After years of coming and going, the magic is over: Jack and Meg White have announced their split. (not marriage-wise, of course, that happened years ago.)
Formed in 1997, “brother & sister” duo (can you believe that the lie lasted so long?), the White Stripes, released six studio albums in their time together, as well as two DVDs, a live album and dozens of bootlegs.
The impact the band had on the music scene at the turn of the cenutry cannot be undertstated: nu-metal was running rife, that awful 90s dance craze hadn’t quite been stamped out, and the saviours of guitar music were most likely going to be the Datsuns. That all changed with the appearence of this engimatic, enthralling duo on English shores in 2001 in support of the release of album number three, ‘White Blood Cells’.
A seminal guitar rock album, ‘White Blood Cells’ can be pinpointed as the one that changed it all. In the period since, we had the dominance of guitar rock: the Strokes to the Libertines, Arctic Monkeys to the Kings of Leon… Without the White Stripes, it would all have been oh-so different.
2003 marked the height of the band’s success with the spectacular riff-driven, “Seven Nation Army”, taken from the bands fourth album ‘Elephant’. The album marked the beginnings of a transition for the band. It contained more ballad style tracks than we’d come to expect from the band, a factor that also dominated the band’s subsequent album, “Get Behind Me Satan”.
“Get Behind Me Satan” contained as many piano based tracks as it did guitar ones, while it also made wonderful use of the xylophone on ‘The Nurse’. When “Icky Thump” landed in 2007, the transition was complete. Bagpipes, marimbas, mariachis, horns… It was like listening to a different band.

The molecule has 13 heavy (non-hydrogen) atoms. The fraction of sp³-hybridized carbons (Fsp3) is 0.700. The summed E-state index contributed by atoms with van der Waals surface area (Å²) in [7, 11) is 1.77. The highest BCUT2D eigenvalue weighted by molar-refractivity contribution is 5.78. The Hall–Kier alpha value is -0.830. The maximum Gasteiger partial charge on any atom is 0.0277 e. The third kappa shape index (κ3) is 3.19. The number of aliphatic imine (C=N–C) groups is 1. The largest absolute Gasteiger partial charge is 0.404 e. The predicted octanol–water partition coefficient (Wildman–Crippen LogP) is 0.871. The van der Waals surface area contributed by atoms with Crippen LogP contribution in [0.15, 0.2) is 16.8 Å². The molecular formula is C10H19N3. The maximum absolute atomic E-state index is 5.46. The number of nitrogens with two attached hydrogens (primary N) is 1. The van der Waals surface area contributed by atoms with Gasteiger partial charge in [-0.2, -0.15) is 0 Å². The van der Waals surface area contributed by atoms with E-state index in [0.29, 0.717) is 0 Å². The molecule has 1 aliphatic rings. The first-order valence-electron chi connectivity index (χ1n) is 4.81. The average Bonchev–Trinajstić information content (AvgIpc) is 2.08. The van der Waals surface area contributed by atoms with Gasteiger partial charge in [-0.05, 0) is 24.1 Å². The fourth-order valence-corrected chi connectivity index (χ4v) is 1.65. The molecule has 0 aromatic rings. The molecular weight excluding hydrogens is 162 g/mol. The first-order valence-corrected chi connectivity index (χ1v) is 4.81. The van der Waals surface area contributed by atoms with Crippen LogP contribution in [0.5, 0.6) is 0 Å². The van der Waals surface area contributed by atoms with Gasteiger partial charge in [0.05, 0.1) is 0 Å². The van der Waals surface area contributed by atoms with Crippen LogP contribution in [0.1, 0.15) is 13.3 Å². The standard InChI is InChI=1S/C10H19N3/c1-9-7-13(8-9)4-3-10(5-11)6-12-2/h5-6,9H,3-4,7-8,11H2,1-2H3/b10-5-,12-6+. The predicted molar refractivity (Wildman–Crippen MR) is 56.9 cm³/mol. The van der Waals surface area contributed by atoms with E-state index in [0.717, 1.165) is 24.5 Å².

However, despite this transition, the music retained its true strength: the total bluesy simplicity. Often criticised for her drumming, Meg White was at the core of this simplicity. She was employed to keep a beat, a rhythm, that allowed Jack and his guitar/piano/vocals take control. The duo complemented eachother perfectly.
The raw energy of the live performances was partially captured in last years CD/DVD release, “Under Great White Northern Lights”, recorded in Canada in 2007. However, more than this famed live prescene, the DVD captured Meg’s descent into anxiety. A bitterly cruel last sequence, in particular, documented this as she breaks into tears as Jack sits alongside her playing ‘White Moon’ on the piano.
Originally intended as a simple tour document, the film has become an epitaph for the band. Luckily, we are told, Meg has overcome her battle with anxiety that resulted in the cancellation of the bands UK tour in 2007, though we will still be left with the startling image of her sitting, tears flowing, as Jack simply kept playing.
The band have claimed that the split is designed to preserve their art, but it seems more likely that the relationship simply became too much to bear.
Whatever the reasoning behind the split, it is a heavy loss for music. Jack has continued to work avidly (the Raconteurs, the Dead Weather, Loretta Lynn, Laura Marling, Wanda Jackson, Alicia Keys) in the industry, yet none of his projects have managed to capture his energy, his personality, his mystique in the manner that the White Stripes did.
Sadly, we will be left wanting for his true genius to shimmer through again. Here’s to a reunion…